Tracking Your Time

At the end of a day, have you ever thought “Where did that day go?” “Where did the time go?” “What did I accomplish today?” It’s frustrating when you want to have a productive day, but you end up going to bed having gotten little work done.

Keeping a log of what you do during the day and for how long is a great way to start. Create a list where you write down each activity you do, its start time, and its end time. Hopefully, you’ll end up with a list with entries like: “17:32–18:20 — Dinner.” If you track where you spend each minute of the day, you’ll realise what you’re doing that is taking up so much time.

I’ve been doing this every day for many months, and I’ll often find many days where I’ve spent over three hours on YouTube. I don’t really watch much entertainment on YouTube, but mainly videos on self-improvement and various viewpoints on a variety of today’s issues. When I’m watching the videos, I believe that I’m spending my time well because I’m learning about the world; though it isn’t actual work that needs doing, it has become a means of procrastination. I’m making myself busy while not getting proper work done, but I try and justify it because it refines my mental model of reality, which in turn helps me write better articles.

This method also tells you what you aren’t doing. If you don’t track your daily/weekly habits, writing down where you spend all your time does the job for you. You can see how long you’ve spent exercising each week, making you realise that you aren’t doing enough. You can adjust your effort level to each habit you are trying to keep to, depending on how much time you spend on it. You’ll also notice your bad habits, such as how you’ve spent five hours over an entire week browsing social media. Tracking your time makes you realise your positive and negative habits; helping to encourage you to improve them.

It’s useful to start tracking time from the moment you wake up, otherwise you’ll let yourself be lazy in the mornings. I notice my failure in this regard, sometimes I’ll only start tracking time a few hours after I wake up; as if it wasn’t time I could have utilised better.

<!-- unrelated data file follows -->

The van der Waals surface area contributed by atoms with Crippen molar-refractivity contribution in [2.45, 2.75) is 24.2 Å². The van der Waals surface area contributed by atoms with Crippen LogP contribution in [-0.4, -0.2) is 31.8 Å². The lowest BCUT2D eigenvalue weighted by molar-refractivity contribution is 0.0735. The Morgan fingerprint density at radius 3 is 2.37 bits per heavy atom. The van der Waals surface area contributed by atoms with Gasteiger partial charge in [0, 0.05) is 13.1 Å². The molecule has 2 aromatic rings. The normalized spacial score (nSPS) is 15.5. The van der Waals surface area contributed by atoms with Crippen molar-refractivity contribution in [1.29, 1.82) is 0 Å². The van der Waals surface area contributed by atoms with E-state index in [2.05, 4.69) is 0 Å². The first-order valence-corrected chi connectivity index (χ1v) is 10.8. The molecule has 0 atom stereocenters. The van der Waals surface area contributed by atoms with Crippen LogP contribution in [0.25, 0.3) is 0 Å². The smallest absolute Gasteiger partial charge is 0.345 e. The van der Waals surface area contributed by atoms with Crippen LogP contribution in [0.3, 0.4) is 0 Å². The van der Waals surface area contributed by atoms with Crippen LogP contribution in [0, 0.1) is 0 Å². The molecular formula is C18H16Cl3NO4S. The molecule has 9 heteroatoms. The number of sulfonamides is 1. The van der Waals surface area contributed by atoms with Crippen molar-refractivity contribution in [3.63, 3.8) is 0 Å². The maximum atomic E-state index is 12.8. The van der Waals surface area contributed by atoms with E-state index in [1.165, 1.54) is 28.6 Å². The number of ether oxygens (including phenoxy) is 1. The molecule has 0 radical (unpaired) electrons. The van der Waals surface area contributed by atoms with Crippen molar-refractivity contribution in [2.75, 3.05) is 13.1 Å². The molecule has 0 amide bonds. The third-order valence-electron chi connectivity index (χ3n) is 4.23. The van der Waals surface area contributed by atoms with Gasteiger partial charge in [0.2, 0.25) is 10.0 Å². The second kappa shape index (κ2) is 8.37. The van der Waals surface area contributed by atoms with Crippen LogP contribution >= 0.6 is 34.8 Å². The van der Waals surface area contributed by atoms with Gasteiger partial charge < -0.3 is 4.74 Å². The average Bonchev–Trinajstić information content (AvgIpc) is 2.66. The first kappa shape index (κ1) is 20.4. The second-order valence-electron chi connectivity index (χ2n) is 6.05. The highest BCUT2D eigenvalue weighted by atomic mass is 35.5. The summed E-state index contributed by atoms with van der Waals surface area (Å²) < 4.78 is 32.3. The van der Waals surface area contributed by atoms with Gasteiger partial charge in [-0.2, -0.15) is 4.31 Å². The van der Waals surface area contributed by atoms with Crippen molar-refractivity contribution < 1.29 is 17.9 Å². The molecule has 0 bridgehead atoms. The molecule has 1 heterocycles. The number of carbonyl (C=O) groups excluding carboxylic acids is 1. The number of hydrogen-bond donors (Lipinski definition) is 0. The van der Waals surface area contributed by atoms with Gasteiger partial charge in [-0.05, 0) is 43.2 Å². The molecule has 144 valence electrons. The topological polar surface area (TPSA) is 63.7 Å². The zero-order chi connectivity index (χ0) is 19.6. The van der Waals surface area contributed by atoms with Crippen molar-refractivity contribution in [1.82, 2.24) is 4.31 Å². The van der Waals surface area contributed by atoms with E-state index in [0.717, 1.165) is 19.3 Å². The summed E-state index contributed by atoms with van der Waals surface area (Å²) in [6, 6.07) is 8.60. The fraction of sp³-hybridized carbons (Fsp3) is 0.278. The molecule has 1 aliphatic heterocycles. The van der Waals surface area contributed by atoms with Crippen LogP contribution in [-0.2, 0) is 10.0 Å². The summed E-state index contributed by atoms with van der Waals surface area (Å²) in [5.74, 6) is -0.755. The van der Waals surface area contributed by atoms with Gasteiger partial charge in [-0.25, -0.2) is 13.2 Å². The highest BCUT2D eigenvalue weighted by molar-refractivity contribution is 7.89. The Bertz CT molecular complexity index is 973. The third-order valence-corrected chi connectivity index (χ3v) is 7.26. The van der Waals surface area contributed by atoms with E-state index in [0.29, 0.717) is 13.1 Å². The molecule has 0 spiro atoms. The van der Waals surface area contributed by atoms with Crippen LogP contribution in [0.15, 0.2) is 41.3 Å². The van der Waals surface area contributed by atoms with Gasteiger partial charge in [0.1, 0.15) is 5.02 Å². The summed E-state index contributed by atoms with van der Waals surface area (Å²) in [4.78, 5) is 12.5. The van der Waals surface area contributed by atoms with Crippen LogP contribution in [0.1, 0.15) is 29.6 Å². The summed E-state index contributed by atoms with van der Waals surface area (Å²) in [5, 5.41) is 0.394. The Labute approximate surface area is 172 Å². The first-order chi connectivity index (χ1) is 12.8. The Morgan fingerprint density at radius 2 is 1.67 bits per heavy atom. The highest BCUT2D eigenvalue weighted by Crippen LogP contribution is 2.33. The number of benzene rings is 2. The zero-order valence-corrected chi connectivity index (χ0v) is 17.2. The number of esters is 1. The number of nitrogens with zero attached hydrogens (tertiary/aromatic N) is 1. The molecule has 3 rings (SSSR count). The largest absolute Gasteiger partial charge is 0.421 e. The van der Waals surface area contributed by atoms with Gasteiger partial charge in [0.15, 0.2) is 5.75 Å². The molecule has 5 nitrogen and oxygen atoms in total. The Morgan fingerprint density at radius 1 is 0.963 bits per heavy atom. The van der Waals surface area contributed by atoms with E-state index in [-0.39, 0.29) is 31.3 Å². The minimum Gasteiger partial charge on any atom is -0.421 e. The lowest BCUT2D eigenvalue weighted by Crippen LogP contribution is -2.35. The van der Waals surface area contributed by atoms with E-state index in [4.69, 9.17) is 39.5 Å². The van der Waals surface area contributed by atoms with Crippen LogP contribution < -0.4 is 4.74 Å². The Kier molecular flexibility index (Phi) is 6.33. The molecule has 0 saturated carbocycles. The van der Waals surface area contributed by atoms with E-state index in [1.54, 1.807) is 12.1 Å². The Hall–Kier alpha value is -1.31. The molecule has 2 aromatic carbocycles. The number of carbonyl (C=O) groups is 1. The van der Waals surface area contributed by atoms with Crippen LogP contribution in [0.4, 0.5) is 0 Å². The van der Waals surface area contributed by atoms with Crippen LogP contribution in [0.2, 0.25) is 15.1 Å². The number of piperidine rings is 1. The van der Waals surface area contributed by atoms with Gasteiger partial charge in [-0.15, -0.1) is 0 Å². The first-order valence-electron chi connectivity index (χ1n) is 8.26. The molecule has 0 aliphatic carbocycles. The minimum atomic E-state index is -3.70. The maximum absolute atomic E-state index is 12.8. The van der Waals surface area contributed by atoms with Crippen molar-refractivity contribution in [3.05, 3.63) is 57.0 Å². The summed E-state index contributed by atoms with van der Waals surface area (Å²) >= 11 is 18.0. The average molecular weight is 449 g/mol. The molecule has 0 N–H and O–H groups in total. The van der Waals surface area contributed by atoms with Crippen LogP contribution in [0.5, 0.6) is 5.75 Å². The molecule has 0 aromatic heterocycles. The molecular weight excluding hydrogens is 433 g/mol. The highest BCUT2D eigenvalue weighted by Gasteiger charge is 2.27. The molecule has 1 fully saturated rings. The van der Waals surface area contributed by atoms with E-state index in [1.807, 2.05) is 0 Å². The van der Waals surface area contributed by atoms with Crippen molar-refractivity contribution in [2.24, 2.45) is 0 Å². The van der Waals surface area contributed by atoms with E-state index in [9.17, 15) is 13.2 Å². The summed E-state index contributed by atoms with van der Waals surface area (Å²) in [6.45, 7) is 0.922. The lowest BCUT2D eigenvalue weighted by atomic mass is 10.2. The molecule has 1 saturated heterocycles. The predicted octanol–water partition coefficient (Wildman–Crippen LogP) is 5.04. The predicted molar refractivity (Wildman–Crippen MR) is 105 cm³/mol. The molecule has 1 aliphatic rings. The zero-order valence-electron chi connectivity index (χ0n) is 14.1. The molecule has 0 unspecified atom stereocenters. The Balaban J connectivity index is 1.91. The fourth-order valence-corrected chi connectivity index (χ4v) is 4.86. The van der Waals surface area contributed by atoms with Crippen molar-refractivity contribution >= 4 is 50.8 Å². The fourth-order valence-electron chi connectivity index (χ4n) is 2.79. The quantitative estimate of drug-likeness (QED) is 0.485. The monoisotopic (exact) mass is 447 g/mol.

So, how else can we make sure that we get the important things done each day? For this, I’d recommend writing down what you need to do that day, either as part of your morning routine or before bed the night before. Consciously set your intentions for the day, e.g. think that you are going to have a productive day, starting from 9am; or you are going to spend the day focused on socialising with others, or even decide to spend a day relaxing. Setting specific times to start doing a particular task will also help, so you don’t spend all day distracted by other things; not getting anything started.

For some time-tracking software/apps, I use RescueTime, which automatically tracks how much I use each app on my phone, the time I spend using each application on my PC, and how much time I spend on each website too. I also use Toggl, which is a digital version of manually using the technique I described earlier, where you enter what activity you are doing, when you started, and when it ended.

Tracking your time is one of the first steps to gaining greater control over it. With each entry in your time log, consider whether it is a necessary task, or whether it is meaningful. Imagine the terrific benefits of having more time each day. It’s not a magic spell that will instantly give you more time, but a tool to self-reflect with and to understand yourself better.